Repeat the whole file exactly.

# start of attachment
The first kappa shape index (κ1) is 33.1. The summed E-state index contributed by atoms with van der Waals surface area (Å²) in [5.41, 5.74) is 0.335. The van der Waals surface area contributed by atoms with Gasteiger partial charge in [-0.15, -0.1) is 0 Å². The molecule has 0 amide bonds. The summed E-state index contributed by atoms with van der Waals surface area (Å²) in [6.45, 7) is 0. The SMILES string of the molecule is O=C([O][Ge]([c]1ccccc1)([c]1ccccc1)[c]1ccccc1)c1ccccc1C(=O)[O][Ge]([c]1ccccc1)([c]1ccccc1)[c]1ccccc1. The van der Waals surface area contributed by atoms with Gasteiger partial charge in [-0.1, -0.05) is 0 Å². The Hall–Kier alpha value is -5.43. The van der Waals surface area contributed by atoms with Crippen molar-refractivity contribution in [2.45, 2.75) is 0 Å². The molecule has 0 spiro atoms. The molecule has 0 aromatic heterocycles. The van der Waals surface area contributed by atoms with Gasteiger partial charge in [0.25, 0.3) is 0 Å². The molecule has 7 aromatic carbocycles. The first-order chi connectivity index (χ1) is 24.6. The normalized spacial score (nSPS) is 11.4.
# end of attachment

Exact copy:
The first kappa shape index (κ1) is 33.1. The summed E-state index contributed by atoms with van der Waals surface area (Å²) in [5.41, 5.74) is 0.335. The van der Waals surface area contributed by atoms with Gasteiger partial charge in [-0.15, -0.1) is 0 Å². The molecule has 0 amide bonds. The summed E-state index contributed by atoms with van der Waals surface area (Å²) in [6.45, 7) is 0. The SMILES string of the molecule is O=C([O][Ge]([c]1ccccc1)([c]1ccccc1)[c]1ccccc1)c1ccccc1C(=O)[O][Ge]([c]1ccccc1)([c]1ccccc1)[c]1ccccc1. The van der Waals surface area contributed by atoms with Gasteiger partial charge in [-0.1, -0.05) is 0 Å². The Hall–Kier alpha value is -5.43. The van der Waals surface area contributed by atoms with Crippen molar-refractivity contribution in [2.45, 2.75) is 0 Å². The molecule has 0 spiro atoms. The molecule has 0 aromatic heterocycles. The van der Waals surface area contributed by atoms with Gasteiger partial charge in [0.25, 0.3) is 0 Å². The molecule has 7 aromatic carbocycles. The first-order chi connectivity index (χ1) is 24.6. The normalized spacial score (nSPS) is 11.4.